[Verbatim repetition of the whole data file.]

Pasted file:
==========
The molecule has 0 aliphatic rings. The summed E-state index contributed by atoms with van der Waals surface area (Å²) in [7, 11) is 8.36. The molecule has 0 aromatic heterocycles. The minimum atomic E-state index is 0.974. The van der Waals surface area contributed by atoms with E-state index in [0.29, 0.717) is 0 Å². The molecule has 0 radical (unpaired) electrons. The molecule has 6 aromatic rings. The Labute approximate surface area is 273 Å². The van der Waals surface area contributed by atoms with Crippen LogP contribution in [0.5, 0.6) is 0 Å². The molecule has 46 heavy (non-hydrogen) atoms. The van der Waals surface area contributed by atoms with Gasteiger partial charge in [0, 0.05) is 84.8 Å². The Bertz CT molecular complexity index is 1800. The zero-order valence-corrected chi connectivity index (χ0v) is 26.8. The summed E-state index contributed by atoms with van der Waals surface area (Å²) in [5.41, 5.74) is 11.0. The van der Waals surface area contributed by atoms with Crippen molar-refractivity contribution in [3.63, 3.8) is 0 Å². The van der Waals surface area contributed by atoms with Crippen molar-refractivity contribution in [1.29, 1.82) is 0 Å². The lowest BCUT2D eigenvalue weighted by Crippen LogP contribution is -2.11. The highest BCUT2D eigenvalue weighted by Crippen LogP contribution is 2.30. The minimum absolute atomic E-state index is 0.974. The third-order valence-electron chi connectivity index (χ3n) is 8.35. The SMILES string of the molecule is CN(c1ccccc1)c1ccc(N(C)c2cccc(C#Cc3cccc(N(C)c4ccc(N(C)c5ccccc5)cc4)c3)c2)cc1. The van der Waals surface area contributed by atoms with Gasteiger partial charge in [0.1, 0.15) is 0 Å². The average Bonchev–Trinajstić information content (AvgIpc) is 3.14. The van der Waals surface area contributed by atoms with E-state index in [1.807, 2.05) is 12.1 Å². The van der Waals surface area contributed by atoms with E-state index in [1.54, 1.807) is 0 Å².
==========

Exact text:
The molecule has 0 aliphatic rings. The summed E-state index contributed by atoms with van der Waals surface area (Å²) in [7, 11) is 8.36. The molecule has 0 aromatic heterocycles. The minimum atomic E-state index is 0.974. The van der Waals surface area contributed by atoms with E-state index in [0.29, 0.717) is 0 Å². The molecule has 0 radical (unpaired) electrons. The molecule has 6 aromatic rings. The Labute approximate surface area is 273 Å². The van der Waals surface area contributed by atoms with Crippen LogP contribution in [0.5, 0.6) is 0 Å². The molecule has 46 heavy (non-hydrogen) atoms. The van der Waals surface area contributed by atoms with Gasteiger partial charge in [0, 0.05) is 84.8 Å². The Bertz CT molecular complexity index is 1800. The zero-order valence-corrected chi connectivity index (χ0v) is 26.8. The summed E-state index contributed by atoms with van der Waals surface area (Å²) in [5.41, 5.74) is 11.0. The van der Waals surface area contributed by atoms with Crippen molar-refractivity contribution in [3.63, 3.8) is 0 Å². The van der Waals surface area contributed by atoms with Crippen molar-refractivity contribution in [1.29, 1.82) is 0 Å². The lowest BCUT2D eigenvalue weighted by Crippen LogP contribution is -2.11. The highest BCUT2D eigenvalue weighted by Crippen LogP contribution is 2.30. The minimum absolute atomic E-state index is 0.974. The third-order valence-electron chi connectivity index (χ3n) is 8.35. The SMILES string of the molecule is CN(c1ccccc1)c1ccc(N(C)c2cccc(C#Cc3cccc(N(C)c4ccc(N(C)c5ccccc5)cc4)c3)c2)cc1. The van der Waals surface area contributed by atoms with Gasteiger partial charge in [0.1, 0.15) is 0 Å². The average Bonchev–Trinajstić information content (AvgIpc) is 3.14. The van der Waals surface area contributed by atoms with E-state index in [1.807, 2.05) is 12.1 Å². The van der Waals surface area contributed by atoms with E-state index in [1.54, 1.807) is 0 Å².